An elevator pitch, elevator speech or elevator statement is a short summary used to quickly and simply define a process, product, service, organization, or event and its value proposition.[1] The name ‘elevator pitch’ reflects the idea that it should be possible to deliver the summary in the time span of an elevator ride, or approximately thirty seconds to two minute. The term itself comes from a scenario of an accidental meeting with someone important in the elevator. If the conversation inside the elevator in those few seconds is interesting and value adding, the conversation will either continue after the elevator ride, or end in exchange of business cards or a scheduled meeting. A variety of people, including project managers, salespeople, evangelists, and policy-makers, commonly rehearse and use elevator pitches to get their points across quickly.

[1] Pincus, Aileen (June 18, 2007). “The Perfect Elevator Pitch”. Business Week.

Elevator Pitch Example

A quick and quirky view of the elevator pitch…

Elevator Pitch Template

Elevator pitches will always be necessary for the job hunt and the… “So tell me about yourself/what do you do?/who are you?” question is inevitable, and we know it. Though everyone has different ideas of what makes a great elevator pitch, when we get back to basics we realize that there are only three true rules to consider:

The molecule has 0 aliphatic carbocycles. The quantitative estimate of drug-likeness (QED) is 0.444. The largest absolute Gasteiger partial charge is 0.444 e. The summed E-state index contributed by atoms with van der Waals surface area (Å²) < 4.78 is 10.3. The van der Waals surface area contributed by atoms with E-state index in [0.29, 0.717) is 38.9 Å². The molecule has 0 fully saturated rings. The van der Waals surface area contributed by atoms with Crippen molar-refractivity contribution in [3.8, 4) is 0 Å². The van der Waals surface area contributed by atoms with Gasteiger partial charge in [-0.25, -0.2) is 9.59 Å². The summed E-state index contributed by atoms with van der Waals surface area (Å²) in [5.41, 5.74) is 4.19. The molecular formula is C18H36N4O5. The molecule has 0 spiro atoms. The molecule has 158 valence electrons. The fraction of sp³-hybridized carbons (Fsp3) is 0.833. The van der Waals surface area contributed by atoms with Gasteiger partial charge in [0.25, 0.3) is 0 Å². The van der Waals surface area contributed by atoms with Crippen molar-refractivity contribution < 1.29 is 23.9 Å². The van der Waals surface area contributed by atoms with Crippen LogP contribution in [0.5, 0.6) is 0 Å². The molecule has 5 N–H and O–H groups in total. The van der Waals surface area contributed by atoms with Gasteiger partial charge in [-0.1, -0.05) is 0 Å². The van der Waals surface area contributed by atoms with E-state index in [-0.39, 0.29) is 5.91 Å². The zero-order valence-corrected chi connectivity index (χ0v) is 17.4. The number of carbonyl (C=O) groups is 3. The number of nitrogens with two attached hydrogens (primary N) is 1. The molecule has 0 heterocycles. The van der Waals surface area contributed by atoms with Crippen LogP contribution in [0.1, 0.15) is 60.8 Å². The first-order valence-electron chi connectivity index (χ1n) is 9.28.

1. It should be 30 seconds or less.
  2. Your skill (or how you benefit a potential employer) should be clear.
  3. There should be a goal (or ask).

Everything else is up to you.

Question 1: What do you do…well? (Skills)

What you do is the foundation of any elevator pitch.

Question 2: What is your greatest strength in this area OR the best compliment you’ve ever received about your skill? (Confidence)

Your concise and clear understanding of your abilities will not only lead others to believe in your abilities but also help employers more readily identify how you fit into the bigger picture of your department, field, or industry.

Question 3: What would you like to do? (Goal)

Really consider what result you want – is it a job? Is it to learn a new skill set? Is it to pick someone’s brain about best practices in your field?

Question 4: What’s your “why?” (Motivation)
The why is what keeps us inspired and motivates us to take action.